While you ride on BART you, yourself, add to the mix. Do you suppose if when you board, your fellow passengers wonder about the “type of people” who are riding BART these days? “There goes the BART-a-hood,” they whisper among themselves, “now we got those Shreveport types.”

I trust you’ll make being a Shreveport type a happy addition.

Some BART stations stop in areas a little more slice of life than others. I think 16th Street at Mission deserves extra mindfulness; some people say worse about Civic Center. I know there are people who are leery of Fruitvale in Oakland. I would use either if it suited.

Chicago
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9. Re: Taking BART from SFO to Powell

Also, you'll find many who take BART to/from the airport with luggage, so you may have company! If the train is empty, you can put your luggage in front of the seat next to you or you can sit near the doors and put it in front of your legs or on the side of the seat. Best not to block the aisles. If the train is crowded, you'll have to stand with your bag next to you. And as has been mentioned, having luggage/suitcase with wheels will make a big difference! Like any city, BART is crowded during commute hours.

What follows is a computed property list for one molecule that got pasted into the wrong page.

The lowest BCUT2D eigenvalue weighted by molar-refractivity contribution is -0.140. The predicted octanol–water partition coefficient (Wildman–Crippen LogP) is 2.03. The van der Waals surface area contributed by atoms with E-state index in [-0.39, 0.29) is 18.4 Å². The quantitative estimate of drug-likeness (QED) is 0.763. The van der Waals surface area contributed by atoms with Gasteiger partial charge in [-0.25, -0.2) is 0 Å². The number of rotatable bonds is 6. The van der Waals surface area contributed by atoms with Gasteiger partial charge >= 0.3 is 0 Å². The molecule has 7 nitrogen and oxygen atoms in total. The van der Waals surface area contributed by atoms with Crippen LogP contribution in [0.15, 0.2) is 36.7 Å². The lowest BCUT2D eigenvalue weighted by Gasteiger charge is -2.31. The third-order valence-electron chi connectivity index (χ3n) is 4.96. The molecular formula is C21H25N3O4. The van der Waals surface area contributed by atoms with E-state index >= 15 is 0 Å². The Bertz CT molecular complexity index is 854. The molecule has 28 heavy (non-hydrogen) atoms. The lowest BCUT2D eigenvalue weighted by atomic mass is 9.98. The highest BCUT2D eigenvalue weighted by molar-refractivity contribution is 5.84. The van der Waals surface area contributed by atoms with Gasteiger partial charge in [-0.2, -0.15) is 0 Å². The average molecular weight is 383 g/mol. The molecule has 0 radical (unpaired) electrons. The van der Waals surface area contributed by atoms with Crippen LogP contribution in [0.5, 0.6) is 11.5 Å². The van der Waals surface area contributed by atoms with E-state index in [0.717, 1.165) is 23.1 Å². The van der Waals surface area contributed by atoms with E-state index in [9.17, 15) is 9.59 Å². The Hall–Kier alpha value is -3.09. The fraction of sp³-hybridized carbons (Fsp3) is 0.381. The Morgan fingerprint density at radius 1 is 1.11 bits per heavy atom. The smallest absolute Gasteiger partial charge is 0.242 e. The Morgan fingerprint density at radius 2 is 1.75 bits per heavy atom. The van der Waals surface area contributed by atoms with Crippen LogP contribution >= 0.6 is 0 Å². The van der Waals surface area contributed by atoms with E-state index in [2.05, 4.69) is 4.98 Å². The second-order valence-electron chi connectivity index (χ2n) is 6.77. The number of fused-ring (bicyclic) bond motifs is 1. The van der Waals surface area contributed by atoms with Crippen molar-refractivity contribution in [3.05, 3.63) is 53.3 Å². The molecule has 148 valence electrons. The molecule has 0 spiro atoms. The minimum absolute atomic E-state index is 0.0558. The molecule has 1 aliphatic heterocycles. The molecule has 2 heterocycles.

In terms of pickpockets, it's always smart to be prepared when you travel. Keeping your wallet in front pockets is one option. Another is wearing cargo pants with zippered pockets and a button on top to fasten it closed. HTH and have a great trip!

Edited: 27 April 2014, 16:43
San Francisco...
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10. Re: Taking BART from SFO to Powell

Can there be trouble on Bart? Sure, it's possible it could happen. Unexpected things can happen anywhere, at any time, including where most anyone lives.

Is it frequent to have problems on Bart? I've ridden Bart on a nearly daily basis (4 or 5 round trips a week) for at least 8 years and have yet to see anything really bad happen personally in the train car I was in. Probably the worst I saw was a drunk man sexually harassing a woman who most definitely wasn't interested and other passengers had to get him to cool it. Or the time two hoodlums were smoking cigarettes in the back of the car. Or people behaving badly and playing music on their cell phones or eating smelly food (happens occasionally and Bart police don't seem to enforce the rules much).